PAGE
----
Bowel cancer: The ‘feeling’ after passing faces that can signal the deadly disease

Dr Hilary Jones discusses bowel cancer awareness acronym

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The likelihood of surviving cancer depends in large part on when the disease is detected and bowel cancer is no exception. However, bowel cancer symptoms can be vague and wrongly attributed to less serious conditions. This inevitably delays diagnosis and dampens prospects.

Due to the location of the cancer – the large bowel – many of the symptoms surface when going to the toilet.

One major red major flag is “a feeling of not fully emptying the rectum after passing faeces”, warns the Glasgow Colorectal Centre (GCC).

The health body explains: “This feeling can be painful. Alternatively some patients with cancers low in the rectum may complain of a repeated painful, ineffective desire to want to move their bowel (called tenesmus)”

Other telltale signs include:

  • Rectal bleeding
  • Passing mucus with the faeces.
  • A change in bowel habit from your usual bowel habit
  • Abdominal pain/cramp.

How to respond

According to the NHS, you should see a GP if you have any of the symptoms of bowel cancer for three weeks or more.

“When you first see a GP, they’ll ask about your symptoms and whether you have a family history of bowel cancer,” explains the health body.

“They’ll usually carry out a simple examination of your bottom, known as a digital rectal examination (DRE), and examine your tummy (abdomen).”

This is a useful way of checking whether there are any lumps in your tummy or bottom (rectum).

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Am I at risk?

The exact cause of bowel cancer is unknown. However, research has shown several factors may make you more likely to develop it.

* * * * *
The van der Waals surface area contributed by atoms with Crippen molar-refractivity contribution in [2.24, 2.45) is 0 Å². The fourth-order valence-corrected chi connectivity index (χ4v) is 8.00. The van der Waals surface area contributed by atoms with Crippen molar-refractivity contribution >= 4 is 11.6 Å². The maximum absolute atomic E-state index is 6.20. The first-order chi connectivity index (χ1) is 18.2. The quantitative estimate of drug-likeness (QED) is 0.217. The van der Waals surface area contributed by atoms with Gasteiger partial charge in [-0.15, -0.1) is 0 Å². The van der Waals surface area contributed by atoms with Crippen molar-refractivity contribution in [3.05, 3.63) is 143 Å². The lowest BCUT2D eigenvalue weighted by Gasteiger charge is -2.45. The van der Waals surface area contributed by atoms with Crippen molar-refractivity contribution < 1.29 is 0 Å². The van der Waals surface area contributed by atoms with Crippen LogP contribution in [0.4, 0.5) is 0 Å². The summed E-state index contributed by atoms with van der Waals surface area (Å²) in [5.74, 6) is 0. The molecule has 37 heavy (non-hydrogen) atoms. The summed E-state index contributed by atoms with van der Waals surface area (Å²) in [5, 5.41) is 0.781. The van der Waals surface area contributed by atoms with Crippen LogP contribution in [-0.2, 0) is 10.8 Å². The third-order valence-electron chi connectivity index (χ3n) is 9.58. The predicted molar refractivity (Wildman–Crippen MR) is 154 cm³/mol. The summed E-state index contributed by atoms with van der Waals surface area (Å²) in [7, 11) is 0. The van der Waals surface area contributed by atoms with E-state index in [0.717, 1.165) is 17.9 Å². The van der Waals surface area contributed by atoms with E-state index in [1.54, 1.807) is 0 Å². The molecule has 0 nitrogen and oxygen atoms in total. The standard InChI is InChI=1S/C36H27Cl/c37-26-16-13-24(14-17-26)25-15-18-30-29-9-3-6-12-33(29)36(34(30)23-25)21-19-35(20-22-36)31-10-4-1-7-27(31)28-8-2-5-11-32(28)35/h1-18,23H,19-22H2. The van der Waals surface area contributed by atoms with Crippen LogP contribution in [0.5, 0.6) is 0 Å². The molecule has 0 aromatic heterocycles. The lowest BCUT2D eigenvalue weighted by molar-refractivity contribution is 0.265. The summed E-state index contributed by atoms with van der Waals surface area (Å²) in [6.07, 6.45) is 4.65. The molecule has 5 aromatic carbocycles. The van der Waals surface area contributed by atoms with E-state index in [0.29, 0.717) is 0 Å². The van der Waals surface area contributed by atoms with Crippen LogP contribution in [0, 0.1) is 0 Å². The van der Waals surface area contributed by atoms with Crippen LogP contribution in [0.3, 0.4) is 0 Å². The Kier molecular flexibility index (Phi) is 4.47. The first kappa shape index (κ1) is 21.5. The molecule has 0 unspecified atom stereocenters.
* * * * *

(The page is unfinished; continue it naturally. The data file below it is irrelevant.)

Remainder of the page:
Your risk of developing bowel (colon and rectal) cancer depends on many things including age, genetics and lifestyle factors.

Having one or more risk factors doesn’t mean that you will definitely get bowel cancer, however.

It is very difficult to research the link between diet and cancer but some foods can definitely affect the risk of bowel cancer.

Numerous studies have shown that eating lots of red and processed meat increases the risk of bowel cancer.

Processed meat is any meat that has been treated to preserve it and/or add flavour – for example, bacon, salami, sausages, canned meat or chicken nuggets.

Eating too much processed meat can lead to obesity – another cause of bowel cancer.

Cancer Research UK estimates that 11 out of 100 bowel cancers in the UK are linked to being overweight or obese.

Obesity means being very overweight with a body mass index (BMI) of 30 or higher. And being overweight is a BMI of between 25 and 30.

BMI is a measure that uses your height and weight to work out if your weight is healthy.

Exercise can also promote weight loss while reducing the risk of bowel cancer directly.

There is strong evidence which shows that people who are more physically active have a lower risk of bowel cancer.

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